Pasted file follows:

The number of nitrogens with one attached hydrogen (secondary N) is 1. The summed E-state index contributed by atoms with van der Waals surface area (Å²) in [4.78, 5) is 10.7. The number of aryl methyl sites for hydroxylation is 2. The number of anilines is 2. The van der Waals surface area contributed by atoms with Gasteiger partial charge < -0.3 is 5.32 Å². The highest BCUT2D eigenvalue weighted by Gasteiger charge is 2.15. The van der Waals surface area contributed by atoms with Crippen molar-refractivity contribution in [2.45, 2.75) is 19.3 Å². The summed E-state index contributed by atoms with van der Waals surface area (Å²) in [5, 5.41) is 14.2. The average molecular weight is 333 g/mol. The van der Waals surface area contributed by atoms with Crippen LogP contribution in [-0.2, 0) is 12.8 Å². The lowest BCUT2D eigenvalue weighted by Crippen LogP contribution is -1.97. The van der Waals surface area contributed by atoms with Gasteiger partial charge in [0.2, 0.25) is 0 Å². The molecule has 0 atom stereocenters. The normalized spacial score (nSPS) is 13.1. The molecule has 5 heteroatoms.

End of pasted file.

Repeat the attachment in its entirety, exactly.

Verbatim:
The number of nitrogens with one attached hydrogen (secondary N) is 1. The summed E-state index contributed by atoms with van der Waals surface area (Å²) in [4.78, 5) is 10.7. The number of aryl methyl sites for hydroxylation is 2. The number of anilines is 2. The van der Waals surface area contributed by atoms with Gasteiger partial charge < -0.3 is 5.32 Å². The highest BCUT2D eigenvalue weighted by Gasteiger charge is 2.15. The van der Waals surface area contributed by atoms with Crippen molar-refractivity contribution in [2.45, 2.75) is 19.3 Å². The summed E-state index contributed by atoms with van der Waals surface area (Å²) in [5, 5.41) is 14.2. The average molecular weight is 333 g/mol. The van der Waals surface area contributed by atoms with Crippen LogP contribution in [-0.2, 0) is 12.8 Å². The lowest BCUT2D eigenvalue weighted by Crippen LogP contribution is -1.97. The van der Waals surface area contributed by atoms with Gasteiger partial charge in [0.2, 0.25) is 0 Å². The molecule has 0 atom stereocenters. The normalized spacial score (nSPS) is 13.1. The molecule has 5 heteroatoms.